Facies and tectono-stratigraphic models for the tidally influenced Miocene Nukhul Formation are presented, based on outcrop data from Hammam Faraun fault block, Suez Rift, Egypt. Deposits of the Nukhul Formation are attributed to two linked depositional settings, offshore to shoreface and estuary settings, and were deposited during initial stages of rifting in hanging-wall depocenters of early-formed propagating fault segments. The offshore to shoreface deposits consist of variably bioturbated mudstones that pass gradationally upward to bioturbated bioclastic sandstones. The more landward estuary deposits can be separated into a tripartite division of estuary mouth, estuary funnel with bayhead delta, and upper estuary channel deposits. Estuarine processes generated a complex intercalation of lithologies, with both gradational and sharp facies transitions. In the estuary deposits, tidal ravinement surfaces are typically characterized by mudstones of the estuary-funnel association below, passing abruptly up to erosionally based estuary mouth sandstones. Maximum flooding surfaces are expressed by an abrupt erosional contact separating estuary-mouth sandstones below and estuary-funnel mudstones above.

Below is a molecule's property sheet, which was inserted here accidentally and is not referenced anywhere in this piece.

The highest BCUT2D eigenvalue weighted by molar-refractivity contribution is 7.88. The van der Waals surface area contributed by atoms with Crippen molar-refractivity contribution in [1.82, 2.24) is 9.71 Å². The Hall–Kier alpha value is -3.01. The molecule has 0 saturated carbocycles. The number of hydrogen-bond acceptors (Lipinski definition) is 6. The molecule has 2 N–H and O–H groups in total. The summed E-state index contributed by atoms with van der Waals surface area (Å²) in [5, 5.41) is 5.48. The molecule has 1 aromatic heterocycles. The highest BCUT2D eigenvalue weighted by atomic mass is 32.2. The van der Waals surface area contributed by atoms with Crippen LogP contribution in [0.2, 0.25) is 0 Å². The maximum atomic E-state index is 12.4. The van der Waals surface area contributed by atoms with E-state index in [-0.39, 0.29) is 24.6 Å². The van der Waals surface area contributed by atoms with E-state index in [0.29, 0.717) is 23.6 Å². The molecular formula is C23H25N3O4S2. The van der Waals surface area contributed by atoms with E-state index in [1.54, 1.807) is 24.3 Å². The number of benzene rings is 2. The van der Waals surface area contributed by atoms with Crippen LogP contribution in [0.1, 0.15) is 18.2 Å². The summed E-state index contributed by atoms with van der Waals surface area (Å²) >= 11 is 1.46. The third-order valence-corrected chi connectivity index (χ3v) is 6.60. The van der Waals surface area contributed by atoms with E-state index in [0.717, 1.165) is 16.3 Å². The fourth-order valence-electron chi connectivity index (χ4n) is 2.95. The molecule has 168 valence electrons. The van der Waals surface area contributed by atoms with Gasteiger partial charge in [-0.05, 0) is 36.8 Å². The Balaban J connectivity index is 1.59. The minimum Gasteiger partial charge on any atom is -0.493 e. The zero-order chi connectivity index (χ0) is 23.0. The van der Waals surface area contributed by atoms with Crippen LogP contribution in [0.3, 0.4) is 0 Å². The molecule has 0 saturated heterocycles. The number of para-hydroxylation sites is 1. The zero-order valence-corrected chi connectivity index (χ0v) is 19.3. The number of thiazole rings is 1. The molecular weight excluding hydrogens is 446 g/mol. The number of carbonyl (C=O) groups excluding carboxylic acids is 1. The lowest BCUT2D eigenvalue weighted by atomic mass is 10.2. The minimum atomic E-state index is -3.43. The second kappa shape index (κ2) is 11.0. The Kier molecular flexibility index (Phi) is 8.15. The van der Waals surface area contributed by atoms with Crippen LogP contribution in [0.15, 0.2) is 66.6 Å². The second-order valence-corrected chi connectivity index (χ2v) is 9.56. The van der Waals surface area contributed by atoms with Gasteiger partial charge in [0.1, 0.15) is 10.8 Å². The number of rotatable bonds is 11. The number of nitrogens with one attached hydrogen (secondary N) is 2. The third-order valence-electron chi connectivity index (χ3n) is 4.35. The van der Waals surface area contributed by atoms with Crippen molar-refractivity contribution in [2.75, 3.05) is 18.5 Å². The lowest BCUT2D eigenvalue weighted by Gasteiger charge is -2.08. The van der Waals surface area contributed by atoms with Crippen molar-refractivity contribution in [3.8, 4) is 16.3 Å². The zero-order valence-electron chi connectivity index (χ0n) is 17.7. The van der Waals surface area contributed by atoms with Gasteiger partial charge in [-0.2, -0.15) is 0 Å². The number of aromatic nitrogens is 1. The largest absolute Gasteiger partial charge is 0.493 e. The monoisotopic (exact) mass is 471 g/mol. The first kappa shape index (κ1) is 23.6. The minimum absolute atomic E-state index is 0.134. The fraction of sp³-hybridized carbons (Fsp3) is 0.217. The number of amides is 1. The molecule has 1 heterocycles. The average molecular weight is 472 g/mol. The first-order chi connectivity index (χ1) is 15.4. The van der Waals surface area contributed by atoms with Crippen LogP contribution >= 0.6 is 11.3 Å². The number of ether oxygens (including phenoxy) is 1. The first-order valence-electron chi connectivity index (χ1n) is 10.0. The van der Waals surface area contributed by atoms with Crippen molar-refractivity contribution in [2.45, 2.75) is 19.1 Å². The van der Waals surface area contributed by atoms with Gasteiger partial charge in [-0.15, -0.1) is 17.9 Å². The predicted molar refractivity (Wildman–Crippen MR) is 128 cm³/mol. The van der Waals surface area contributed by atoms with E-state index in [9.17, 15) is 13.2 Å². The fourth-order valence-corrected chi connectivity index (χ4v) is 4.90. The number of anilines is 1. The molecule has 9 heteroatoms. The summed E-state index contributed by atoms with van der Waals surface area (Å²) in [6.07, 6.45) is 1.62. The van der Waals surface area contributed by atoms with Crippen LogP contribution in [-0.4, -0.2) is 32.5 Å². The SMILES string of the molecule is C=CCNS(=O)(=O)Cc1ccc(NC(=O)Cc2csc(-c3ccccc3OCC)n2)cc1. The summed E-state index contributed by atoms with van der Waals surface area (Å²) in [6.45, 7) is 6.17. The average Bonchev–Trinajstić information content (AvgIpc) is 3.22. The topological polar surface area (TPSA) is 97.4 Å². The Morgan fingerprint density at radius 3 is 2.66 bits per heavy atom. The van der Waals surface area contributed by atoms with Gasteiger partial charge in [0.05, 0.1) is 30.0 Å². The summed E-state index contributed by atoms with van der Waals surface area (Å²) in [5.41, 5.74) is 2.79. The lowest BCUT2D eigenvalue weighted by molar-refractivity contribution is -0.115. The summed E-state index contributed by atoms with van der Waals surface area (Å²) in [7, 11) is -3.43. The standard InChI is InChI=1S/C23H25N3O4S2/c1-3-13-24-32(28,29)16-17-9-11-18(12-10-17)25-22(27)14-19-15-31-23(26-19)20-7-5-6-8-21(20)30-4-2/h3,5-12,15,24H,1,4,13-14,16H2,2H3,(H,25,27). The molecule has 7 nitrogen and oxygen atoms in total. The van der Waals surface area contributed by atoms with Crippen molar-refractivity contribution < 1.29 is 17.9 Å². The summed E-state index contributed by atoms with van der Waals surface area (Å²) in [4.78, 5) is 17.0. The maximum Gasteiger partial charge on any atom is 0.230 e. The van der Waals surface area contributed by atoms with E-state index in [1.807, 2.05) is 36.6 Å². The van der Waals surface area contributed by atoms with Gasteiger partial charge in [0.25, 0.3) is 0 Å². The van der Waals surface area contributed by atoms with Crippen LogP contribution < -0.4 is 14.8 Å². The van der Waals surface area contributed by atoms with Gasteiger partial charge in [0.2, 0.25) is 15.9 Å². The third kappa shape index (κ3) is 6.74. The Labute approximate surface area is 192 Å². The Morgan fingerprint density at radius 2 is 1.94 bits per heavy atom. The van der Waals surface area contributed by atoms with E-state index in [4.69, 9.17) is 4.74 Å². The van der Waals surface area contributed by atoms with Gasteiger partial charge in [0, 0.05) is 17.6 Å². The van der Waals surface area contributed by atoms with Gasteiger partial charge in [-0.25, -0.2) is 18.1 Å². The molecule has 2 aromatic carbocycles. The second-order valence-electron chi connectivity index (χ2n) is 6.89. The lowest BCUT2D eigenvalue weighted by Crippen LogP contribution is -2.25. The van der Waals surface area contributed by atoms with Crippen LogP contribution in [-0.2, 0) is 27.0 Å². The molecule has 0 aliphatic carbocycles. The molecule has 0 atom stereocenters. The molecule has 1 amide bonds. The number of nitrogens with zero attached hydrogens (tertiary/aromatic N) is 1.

Stratigraphic development was strongly influenced by the evolving early-rift structure. Depocenters were narrow (2-5 km wide) and elongate (< 10 km long) parallel to the strike of normal-fault segments. The shoreface shoal prevented wave energy in the estuary and increased the relative influence of tidal currents. The elongate, fault-controlled geometry of the depocenters confined the bayhead delta and further enhanced tidal influence. Stratal geometry reflects deformation associated with low-relief growth folds and surface-breaking faults that, together, formed part of an evolving fault array. This basin configuration and associated Nukhul stratigraphy is markedly different to tectono-stratigraphic models for crustal-scale tilted fault blocks that are applicable from late stages of rifting.